Best answer: I'm in my early 60s and I've given up on online dating because of scammers. I'm no beauty, and posted realistic photos of myself, so I knew when every contact I had was from a gorgeous silver fox that these were all scammers. One of them even used a picture of The Most Interesting Man In The World, FFS. Every single one of them was an oil rig worker, engineer, army medic, etc. I never replied to a single one of them and decided to settle into cat lady bog witch hagdom instead.

Not long after that there was a BBC TV series called For Love Or Money, which highlighted all these types of scams. The common denominators were:

- claimed to live locally to the woman, but had some exotic job that took them abroad, so they could never meet;
- very early on, getting the women to give out their number so they could contact one another outside the dating app;
- the women were usually not the most attractive and were often much older than the man, who was without exception extremely handsome (using, obvs, stolen pics);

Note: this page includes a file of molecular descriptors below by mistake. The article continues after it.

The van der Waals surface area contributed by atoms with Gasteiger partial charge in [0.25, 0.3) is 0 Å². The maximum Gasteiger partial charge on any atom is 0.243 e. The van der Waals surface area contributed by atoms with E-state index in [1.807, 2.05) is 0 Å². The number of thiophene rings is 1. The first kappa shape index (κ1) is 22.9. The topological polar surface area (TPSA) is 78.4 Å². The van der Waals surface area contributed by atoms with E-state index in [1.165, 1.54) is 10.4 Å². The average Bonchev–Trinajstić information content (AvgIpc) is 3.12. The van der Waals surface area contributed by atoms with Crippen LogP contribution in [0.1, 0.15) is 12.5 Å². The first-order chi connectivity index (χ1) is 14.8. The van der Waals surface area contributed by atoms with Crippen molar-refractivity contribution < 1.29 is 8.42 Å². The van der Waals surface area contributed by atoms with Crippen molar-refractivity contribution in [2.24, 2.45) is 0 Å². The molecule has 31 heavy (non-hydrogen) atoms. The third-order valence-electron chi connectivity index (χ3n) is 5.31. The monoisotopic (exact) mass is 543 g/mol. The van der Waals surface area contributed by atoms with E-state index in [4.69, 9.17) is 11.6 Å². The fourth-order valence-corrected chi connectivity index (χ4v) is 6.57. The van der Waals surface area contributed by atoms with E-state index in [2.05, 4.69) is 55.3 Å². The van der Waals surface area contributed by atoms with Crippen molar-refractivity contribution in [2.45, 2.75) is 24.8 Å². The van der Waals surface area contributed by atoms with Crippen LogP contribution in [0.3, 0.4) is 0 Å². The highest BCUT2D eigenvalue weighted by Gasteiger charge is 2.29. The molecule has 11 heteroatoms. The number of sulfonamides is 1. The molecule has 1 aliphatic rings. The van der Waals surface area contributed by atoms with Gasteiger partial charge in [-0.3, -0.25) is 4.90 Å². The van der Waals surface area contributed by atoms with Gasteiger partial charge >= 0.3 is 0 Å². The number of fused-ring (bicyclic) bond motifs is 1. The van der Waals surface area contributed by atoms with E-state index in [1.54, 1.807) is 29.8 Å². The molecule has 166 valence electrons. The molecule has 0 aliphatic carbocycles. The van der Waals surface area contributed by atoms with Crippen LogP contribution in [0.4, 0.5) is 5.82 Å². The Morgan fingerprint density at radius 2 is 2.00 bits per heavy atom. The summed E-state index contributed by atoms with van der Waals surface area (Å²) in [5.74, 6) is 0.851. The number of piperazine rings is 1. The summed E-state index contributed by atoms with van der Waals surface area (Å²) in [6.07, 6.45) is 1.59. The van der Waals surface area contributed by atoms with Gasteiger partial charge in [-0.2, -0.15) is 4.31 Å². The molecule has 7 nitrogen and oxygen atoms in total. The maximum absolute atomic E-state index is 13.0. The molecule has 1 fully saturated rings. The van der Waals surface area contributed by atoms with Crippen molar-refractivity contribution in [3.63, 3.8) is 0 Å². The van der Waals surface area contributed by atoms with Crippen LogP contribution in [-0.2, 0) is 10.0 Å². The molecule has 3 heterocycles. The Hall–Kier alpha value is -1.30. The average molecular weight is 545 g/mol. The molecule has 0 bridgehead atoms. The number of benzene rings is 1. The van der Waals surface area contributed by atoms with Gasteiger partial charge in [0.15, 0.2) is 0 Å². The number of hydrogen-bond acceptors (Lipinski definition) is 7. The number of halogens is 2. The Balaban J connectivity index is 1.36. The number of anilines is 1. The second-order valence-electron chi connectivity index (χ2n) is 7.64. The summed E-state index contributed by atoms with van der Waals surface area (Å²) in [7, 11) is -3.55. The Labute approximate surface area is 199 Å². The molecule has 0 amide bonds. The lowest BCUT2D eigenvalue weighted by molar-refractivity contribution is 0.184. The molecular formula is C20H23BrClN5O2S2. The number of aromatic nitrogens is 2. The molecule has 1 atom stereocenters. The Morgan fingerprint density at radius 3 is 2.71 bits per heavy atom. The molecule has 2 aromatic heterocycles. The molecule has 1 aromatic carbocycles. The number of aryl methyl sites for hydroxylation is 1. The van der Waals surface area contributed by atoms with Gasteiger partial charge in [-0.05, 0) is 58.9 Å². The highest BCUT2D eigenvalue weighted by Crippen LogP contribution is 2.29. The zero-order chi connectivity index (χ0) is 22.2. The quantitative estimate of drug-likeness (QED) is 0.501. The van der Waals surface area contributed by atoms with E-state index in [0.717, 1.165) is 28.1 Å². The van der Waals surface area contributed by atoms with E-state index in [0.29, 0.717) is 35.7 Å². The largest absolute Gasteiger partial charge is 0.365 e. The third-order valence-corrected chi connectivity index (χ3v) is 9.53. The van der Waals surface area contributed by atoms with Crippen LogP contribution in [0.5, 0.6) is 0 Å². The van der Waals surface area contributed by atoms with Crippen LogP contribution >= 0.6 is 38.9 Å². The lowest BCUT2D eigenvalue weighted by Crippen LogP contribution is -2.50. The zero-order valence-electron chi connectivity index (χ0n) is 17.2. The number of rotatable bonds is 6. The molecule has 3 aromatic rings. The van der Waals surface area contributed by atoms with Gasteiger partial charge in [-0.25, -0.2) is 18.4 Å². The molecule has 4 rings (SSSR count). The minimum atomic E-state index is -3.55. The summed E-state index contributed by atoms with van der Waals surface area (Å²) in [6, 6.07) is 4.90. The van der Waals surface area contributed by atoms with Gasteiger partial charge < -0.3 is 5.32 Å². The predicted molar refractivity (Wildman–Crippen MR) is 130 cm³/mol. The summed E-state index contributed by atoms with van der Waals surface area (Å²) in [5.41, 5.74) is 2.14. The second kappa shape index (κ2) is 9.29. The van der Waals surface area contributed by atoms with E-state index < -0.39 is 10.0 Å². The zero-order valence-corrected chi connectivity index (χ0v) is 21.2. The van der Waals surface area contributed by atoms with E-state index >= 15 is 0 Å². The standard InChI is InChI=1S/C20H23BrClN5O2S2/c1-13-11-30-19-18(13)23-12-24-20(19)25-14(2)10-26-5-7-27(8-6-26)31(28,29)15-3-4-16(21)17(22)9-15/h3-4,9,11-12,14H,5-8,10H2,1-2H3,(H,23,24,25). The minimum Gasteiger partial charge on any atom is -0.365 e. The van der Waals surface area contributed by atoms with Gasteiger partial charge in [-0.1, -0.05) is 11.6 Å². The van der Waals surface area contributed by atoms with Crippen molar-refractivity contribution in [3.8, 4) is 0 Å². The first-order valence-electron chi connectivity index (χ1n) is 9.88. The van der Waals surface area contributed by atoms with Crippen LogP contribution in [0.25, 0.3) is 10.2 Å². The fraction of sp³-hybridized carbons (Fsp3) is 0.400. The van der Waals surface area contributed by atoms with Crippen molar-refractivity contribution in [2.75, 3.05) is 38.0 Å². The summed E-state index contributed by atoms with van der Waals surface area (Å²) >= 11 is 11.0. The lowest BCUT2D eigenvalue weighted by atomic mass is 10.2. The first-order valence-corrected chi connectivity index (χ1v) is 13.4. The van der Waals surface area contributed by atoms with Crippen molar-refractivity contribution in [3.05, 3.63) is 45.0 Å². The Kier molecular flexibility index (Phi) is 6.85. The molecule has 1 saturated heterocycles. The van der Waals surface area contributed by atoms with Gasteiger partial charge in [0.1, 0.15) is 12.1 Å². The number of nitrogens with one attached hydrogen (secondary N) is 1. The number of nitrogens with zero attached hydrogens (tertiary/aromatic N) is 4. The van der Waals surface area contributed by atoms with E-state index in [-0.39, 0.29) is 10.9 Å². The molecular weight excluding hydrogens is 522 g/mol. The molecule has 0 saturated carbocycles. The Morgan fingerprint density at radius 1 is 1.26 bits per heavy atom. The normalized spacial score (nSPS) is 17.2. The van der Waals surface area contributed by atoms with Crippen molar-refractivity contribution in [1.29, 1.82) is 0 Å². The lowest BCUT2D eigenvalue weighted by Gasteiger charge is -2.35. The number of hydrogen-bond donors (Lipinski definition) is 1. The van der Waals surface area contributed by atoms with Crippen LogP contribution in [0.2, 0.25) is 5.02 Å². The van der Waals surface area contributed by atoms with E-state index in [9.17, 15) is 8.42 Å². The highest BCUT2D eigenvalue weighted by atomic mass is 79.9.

- the men would escalate things very quickly, with flattery and picking up on all the information the women gave out about themselves (usually far too much) to make them fall in love with the men;
- they were never able to video call, or if they did, it would be in a darkened room so their face couldn't be seen;
- alternatively, they'd take a video of someone else and dub a voice - in one case, Joe Cross's face in a video, but with a different (African accented) voice dubbed in;
- the BBC recorded calls between the women and the scammers and every single man had a Nigerian accent, even though they'd claimed to be American, Australian, Canadian or French;
- after the man had allegedly moved abroad to work on a contract, something would happen that would put him in some sort of peril - the local bank had frozen his money, he'd got into difficulty with equipment breaking, etc., and so needed emergency funds that he promised to pay back;
- once the first amount was paid by the woman, usually a small amount to start with, demands would escalate, due to ever more implausible scenarios that the men had found themselves in;
- even when presented with evidence of the scams, the women would often still persist in sending money.

It was depressing to see, even where there's been so much publicity about romance scams, that women still fall for it, some of them sending their entire life savings and mortgaging their homes to send money to these bastards. Loneliness is a bitch.